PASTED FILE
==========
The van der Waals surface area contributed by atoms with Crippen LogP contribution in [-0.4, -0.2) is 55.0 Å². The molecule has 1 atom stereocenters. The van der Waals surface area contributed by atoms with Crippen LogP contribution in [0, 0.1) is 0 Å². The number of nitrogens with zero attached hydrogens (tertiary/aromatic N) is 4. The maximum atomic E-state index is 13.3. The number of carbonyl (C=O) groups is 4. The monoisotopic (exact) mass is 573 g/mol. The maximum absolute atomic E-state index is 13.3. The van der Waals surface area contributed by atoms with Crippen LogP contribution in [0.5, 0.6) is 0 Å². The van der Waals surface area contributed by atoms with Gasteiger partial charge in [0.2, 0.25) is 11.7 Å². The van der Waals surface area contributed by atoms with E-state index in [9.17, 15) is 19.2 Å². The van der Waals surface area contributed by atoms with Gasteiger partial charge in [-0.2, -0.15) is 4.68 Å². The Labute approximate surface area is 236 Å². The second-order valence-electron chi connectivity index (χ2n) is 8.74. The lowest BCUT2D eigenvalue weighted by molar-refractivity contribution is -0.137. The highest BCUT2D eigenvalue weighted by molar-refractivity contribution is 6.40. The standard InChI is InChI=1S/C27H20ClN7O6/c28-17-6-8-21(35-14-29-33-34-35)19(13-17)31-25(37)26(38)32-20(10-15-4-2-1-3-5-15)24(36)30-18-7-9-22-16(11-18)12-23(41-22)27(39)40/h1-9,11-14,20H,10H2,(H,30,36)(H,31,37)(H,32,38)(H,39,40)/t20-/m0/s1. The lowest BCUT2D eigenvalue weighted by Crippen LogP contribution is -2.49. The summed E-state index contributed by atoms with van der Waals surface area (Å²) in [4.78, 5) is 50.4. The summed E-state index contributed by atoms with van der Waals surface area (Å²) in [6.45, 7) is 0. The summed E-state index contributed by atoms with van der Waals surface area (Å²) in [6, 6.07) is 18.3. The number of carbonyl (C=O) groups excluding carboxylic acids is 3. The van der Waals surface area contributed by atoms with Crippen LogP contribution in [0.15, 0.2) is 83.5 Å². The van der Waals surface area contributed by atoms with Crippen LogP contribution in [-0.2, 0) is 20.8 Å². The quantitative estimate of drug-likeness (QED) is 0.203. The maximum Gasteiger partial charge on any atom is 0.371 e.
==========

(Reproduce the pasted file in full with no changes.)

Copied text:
The van der Waals surface area contributed by atoms with Crippen LogP contribution in [-0.4, -0.2) is 55.0 Å². The molecule has 1 atom stereocenters. The van der Waals surface area contributed by atoms with Crippen LogP contribution in [0, 0.1) is 0 Å². The number of nitrogens with zero attached hydrogens (tertiary/aromatic N) is 4. The maximum atomic E-state index is 13.3. The number of carbonyl (C=O) groups is 4. The monoisotopic (exact) mass is 573 g/mol. The maximum absolute atomic E-state index is 13.3. The van der Waals surface area contributed by atoms with Crippen LogP contribution in [0.5, 0.6) is 0 Å². The van der Waals surface area contributed by atoms with Gasteiger partial charge in [0.2, 0.25) is 11.7 Å². The van der Waals surface area contributed by atoms with E-state index in [9.17, 15) is 19.2 Å². The van der Waals surface area contributed by atoms with Gasteiger partial charge in [-0.2, -0.15) is 4.68 Å². The Labute approximate surface area is 236 Å². The second-order valence-electron chi connectivity index (χ2n) is 8.74. The lowest BCUT2D eigenvalue weighted by molar-refractivity contribution is -0.137. The highest BCUT2D eigenvalue weighted by molar-refractivity contribution is 6.40. The standard InChI is InChI=1S/C27H20ClN7O6/c28-17-6-8-21(35-14-29-33-34-35)19(13-17)31-25(37)26(38)32-20(10-15-4-2-1-3-5-15)24(36)30-18-7-9-22-16(11-18)12-23(41-22)27(39)40/h1-9,11-14,20H,10H2,(H,30,36)(H,31,37)(H,32,38)(H,39,40)/t20-/m0/s1. The lowest BCUT2D eigenvalue weighted by Crippen LogP contribution is -2.49. The summed E-state index contributed by atoms with van der Waals surface area (Å²) in [4.78, 5) is 50.4. The summed E-state index contributed by atoms with van der Waals surface area (Å²) in [6.45, 7) is 0. The summed E-state index contributed by atoms with van der Waals surface area (Å²) in [6, 6.07) is 18.3. The number of carbonyl (C=O) groups excluding carboxylic acids is 3. The van der Waals surface area contributed by atoms with Crippen LogP contribution in [0.15, 0.2) is 83.5 Å². The van der Waals surface area contributed by atoms with Crippen LogP contribution in [-0.2, 0) is 20.8 Å². The quantitative estimate of drug-likeness (QED) is 0.203. The maximum Gasteiger partial charge on any atom is 0.371 e.